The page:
We’ve had some of exciting and daring work during that time, and our old exhibitions are archived here.
Jas Singh: hippocratic / hyprocrite
Life changes in 2014 resulted in neurological complications forcing him to take a hiatus. In 2018 he returned to the arts and reconfigured his method of practice from audio dissonance to considering visual overload with the same intent.
Recently Jas has been performing his work S A B O T A G E via live online streams to assail the audience – who are placed within the spectacle of a news culture that reflects and amplifies the chaos of contemporary politics and events.
Trans Post Project Archive
Artwork: Rebel with a Cause by Fox Fisher
Mohammad Barrangi: Playing in Wonderland
Letty McHugh: Anchorage
Bruce McLean: Black Garden Paintings
Bruce McLean’s garden paintings are inspired by the beautiful, vibrant garden his wife Rosy has created at the couple’s home on the Spanish island of Menorca. The works showcase McLean’s virtuoso technique and dazzling use of colour – hot pinks, cobalt blues, and deep oranges vivid against a dark background. Monumental in scale the paintings hover somewhere between reality and abstraction with hints of pathways, ponds, flowers, and shrubs.
As his inspiration, McLean considers the garden as a ‘moving sculpture’. Bursting with foliage and flowers, the outdoor space is constantly transforming. He has been investigating the condition of sculpture since the late 1960s, creatively interrogating the possibilities and meaning of sculpture in an extraordinary range of media including performance, installation, public art, printmaking, photography, film, ceramics, printmaking, and painting.
“Everything I do comes from the fact that I am a sculptor, although some of it looks like painting, some of it looks like poetry, some of it looks like dance.”
Brought to you by Bruce McLean’s Black Garden Paintings at Attenborough Arts Centre, we hosted the Garden Art Challenge. Through social media we presented 3 creative tasks over the summer to inspire creativity at home, in garden’s and outdoor spaces.
On the first Monday of the month during the exhibition a new task was announced. On each last Friday of the month the works were showcased on our socials and on the Bruce McLean Exhibition page, with a chance to win 2 free tickets to an upcoming performances.
Take a look below at submissions from all three of our challenges.
Making Solid: Unpredictable Bodies
Making Solid: Unpredictable Bodies explores what an unpredictable body is and how a disabled body’s presence transgresses societal restrictions. The project investigates how movement can be made solid, and Metz is interested in the relationship between sculpture, mark-making and stimming. The artist uses drawing as a form of stimming, a common process used by autistic and neurodivergent people to self-regulate their emotions using repetitive movements or sounds to manage feelings of being overwhelmed, but importantly, can also express a range of emotions such as joy.Using drawing as a form of stimming and choreographic objects, the artist creates their own visual language to explore alternative, non-verbal communication that comes from neurodivergence, and which is often dismissed, devalued and stigmatised in mainstream society.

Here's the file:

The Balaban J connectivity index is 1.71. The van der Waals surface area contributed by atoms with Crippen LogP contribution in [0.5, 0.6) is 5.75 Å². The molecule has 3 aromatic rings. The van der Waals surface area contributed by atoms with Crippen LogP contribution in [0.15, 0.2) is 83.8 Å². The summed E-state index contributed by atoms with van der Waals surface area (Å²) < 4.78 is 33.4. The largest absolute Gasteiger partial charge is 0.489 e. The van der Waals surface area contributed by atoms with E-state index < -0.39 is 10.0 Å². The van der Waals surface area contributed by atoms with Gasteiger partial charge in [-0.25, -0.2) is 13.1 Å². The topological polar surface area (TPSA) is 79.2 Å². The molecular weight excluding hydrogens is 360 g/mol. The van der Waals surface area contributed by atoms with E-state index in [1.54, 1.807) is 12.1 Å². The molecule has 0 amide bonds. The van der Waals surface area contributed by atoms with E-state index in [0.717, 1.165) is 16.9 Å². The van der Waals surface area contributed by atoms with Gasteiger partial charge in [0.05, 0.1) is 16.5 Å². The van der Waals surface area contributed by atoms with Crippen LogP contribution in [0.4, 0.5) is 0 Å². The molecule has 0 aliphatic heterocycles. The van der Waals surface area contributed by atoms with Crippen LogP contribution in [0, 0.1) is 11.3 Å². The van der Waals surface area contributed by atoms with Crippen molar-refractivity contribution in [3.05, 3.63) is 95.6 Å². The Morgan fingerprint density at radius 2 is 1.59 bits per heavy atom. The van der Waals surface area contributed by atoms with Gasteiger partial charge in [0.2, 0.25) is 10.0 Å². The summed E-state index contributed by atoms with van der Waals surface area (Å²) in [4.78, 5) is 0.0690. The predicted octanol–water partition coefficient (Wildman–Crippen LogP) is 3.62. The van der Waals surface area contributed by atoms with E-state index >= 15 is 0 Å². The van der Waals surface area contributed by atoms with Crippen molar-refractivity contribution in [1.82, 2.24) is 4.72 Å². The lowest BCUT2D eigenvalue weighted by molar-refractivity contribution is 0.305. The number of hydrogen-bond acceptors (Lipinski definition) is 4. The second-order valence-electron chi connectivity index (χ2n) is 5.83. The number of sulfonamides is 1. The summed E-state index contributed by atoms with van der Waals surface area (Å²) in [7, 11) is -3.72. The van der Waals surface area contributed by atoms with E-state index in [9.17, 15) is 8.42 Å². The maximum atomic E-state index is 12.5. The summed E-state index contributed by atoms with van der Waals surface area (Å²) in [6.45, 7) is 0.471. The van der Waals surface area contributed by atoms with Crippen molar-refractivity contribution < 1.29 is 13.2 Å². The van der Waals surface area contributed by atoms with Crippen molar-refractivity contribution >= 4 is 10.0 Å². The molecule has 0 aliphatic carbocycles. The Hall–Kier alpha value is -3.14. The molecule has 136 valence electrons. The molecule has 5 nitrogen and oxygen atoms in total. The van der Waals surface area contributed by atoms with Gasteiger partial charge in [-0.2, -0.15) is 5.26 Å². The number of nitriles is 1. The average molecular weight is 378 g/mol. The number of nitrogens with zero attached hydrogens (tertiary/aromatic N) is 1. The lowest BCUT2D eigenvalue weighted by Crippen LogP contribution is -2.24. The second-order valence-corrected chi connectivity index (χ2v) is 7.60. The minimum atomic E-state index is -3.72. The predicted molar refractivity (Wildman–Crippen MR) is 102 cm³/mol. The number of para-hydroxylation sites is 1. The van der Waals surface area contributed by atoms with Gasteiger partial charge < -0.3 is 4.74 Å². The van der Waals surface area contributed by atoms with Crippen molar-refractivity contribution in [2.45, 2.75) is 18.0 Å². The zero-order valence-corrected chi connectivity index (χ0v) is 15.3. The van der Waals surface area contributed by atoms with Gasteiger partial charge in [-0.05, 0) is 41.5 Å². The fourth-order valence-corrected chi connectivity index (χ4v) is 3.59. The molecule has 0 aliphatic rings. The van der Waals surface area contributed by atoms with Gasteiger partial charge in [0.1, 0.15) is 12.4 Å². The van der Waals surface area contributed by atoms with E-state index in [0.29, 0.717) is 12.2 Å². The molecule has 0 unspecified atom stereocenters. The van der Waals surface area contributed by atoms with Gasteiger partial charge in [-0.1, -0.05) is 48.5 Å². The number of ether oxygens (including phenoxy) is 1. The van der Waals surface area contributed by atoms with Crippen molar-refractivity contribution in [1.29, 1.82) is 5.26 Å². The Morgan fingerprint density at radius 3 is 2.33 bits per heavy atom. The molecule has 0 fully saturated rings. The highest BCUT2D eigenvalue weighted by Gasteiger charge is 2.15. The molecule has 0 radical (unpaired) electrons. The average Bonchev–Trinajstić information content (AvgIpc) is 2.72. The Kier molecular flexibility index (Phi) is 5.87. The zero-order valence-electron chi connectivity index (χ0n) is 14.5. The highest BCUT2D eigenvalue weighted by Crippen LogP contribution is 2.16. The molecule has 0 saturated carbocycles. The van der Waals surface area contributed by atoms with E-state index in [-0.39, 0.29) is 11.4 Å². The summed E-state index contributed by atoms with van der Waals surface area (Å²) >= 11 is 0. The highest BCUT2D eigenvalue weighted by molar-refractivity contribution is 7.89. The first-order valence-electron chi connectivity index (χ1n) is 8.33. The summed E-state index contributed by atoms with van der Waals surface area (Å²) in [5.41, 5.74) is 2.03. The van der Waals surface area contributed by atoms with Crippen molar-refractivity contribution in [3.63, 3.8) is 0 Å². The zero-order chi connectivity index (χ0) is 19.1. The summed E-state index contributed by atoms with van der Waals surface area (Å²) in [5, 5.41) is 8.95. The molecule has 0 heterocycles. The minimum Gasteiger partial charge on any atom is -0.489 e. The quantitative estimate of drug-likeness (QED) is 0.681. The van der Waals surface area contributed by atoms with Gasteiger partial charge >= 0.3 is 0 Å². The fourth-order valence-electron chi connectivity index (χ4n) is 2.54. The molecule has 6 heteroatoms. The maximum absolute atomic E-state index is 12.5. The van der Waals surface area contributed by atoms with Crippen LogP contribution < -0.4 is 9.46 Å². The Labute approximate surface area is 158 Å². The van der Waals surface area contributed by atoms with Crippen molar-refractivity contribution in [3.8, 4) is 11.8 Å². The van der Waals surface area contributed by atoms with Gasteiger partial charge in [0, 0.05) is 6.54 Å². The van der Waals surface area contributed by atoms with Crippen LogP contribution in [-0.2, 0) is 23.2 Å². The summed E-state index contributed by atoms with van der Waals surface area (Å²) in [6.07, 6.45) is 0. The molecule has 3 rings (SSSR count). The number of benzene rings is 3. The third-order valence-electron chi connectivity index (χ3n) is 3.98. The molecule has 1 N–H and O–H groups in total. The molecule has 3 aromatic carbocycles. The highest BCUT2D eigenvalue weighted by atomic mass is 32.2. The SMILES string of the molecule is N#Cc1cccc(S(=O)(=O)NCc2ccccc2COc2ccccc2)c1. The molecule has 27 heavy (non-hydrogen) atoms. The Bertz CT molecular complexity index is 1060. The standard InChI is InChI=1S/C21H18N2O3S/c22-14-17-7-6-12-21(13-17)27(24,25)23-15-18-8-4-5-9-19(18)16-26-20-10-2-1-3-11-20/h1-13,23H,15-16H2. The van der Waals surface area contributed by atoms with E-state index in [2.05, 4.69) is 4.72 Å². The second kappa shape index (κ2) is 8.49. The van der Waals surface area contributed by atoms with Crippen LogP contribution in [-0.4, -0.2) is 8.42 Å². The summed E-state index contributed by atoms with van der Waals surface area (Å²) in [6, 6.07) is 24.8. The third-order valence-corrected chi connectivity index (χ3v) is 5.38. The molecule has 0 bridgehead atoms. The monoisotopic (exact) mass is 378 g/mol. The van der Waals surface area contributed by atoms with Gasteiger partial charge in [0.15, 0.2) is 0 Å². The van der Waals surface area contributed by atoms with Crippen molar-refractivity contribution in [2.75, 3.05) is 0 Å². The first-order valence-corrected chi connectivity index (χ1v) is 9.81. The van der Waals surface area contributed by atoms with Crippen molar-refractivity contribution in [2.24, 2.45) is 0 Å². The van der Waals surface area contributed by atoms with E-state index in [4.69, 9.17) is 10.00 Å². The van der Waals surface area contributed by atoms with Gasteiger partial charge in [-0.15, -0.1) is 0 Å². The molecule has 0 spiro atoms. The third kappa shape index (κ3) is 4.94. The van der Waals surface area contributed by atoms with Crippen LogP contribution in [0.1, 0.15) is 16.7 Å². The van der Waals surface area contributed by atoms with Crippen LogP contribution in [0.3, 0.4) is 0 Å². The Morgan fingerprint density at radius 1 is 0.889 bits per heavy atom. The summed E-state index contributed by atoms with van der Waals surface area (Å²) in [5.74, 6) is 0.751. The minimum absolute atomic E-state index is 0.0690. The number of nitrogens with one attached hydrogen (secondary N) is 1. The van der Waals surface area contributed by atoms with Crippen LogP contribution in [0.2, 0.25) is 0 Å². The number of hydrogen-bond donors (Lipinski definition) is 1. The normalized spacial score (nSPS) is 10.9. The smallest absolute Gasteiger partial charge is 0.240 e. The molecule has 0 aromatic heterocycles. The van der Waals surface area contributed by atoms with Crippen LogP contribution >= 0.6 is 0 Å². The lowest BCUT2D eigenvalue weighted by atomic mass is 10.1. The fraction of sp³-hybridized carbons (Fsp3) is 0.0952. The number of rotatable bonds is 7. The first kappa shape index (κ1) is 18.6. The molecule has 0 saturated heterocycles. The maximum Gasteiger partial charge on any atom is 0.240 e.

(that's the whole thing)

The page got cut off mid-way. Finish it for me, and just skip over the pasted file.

In Which Language Do We Dream?
Loz Atkinson: The Edge of Forever
Inspired by Carl Sagan’s thirteen-part television series ‘Cosmos: A Personal Voyage’ (1980), the ‘Imagined Nebula’ works grapple with the problem of how to accurately represent something so vast that it is almost impossible to measure or understand, especially when we are a fundamental part of it. The paintings that make up this series portray scenes of an imaginary cosmos, complete with starry constellations and jewel-coloured nebulae.
On public display here for the first time is a new work titled ‘The Cosmos Within’, which consists of 12 life-sized, anatomical models of the human brain. Each model has been painted with different coloured nebulae which Loz has chosen to represent the 12 traceable elements which make up the human body. Nebula are huge clouds of gas and dust that give form and life to everything on Earth. These 12 elements are found both in vast and unfathomable cosmic phenomena as well as the tiniest microscopic particles and forces that hold everything together.
SEE ME AS ME
Running from 2021 until 2025 and supported by the Paul Hamlyn Foundation, Where we are… aims to help give young people agency within their own local communities by creating three cultural projects a year as part of the British Museum’s National Programmes. It encourages young people to interpret what arts and culture mean to them, their families and local communities thereby supporting and developing their skills and experience.
A fully funded programme, it also intends to help bridge barriers that prevent young people from engaging with arts and culture locally by working collaboratively with local organisations responding to a community need. Working in a four-way partnership with the British Museum, local charities and cultural spaces, Where we are… ultimately aims to connect with young people who are currently under-served by the cultural sector.
SEE ME AS ME features a mix of film, sculpture, creative writing and music – all created and curated by the team of young adults, with support from the creative team of Attenborough Arts Centre and Pedestrian. The exhibition explores issues of identity and the reality of LGBTQIA+ bodies, celebrating both the nuanced experiences and embracing the power of the collective. The team of young curators explain the concept as an invitation to see yourselves as you really are, with no labels, inhibitions or constraints.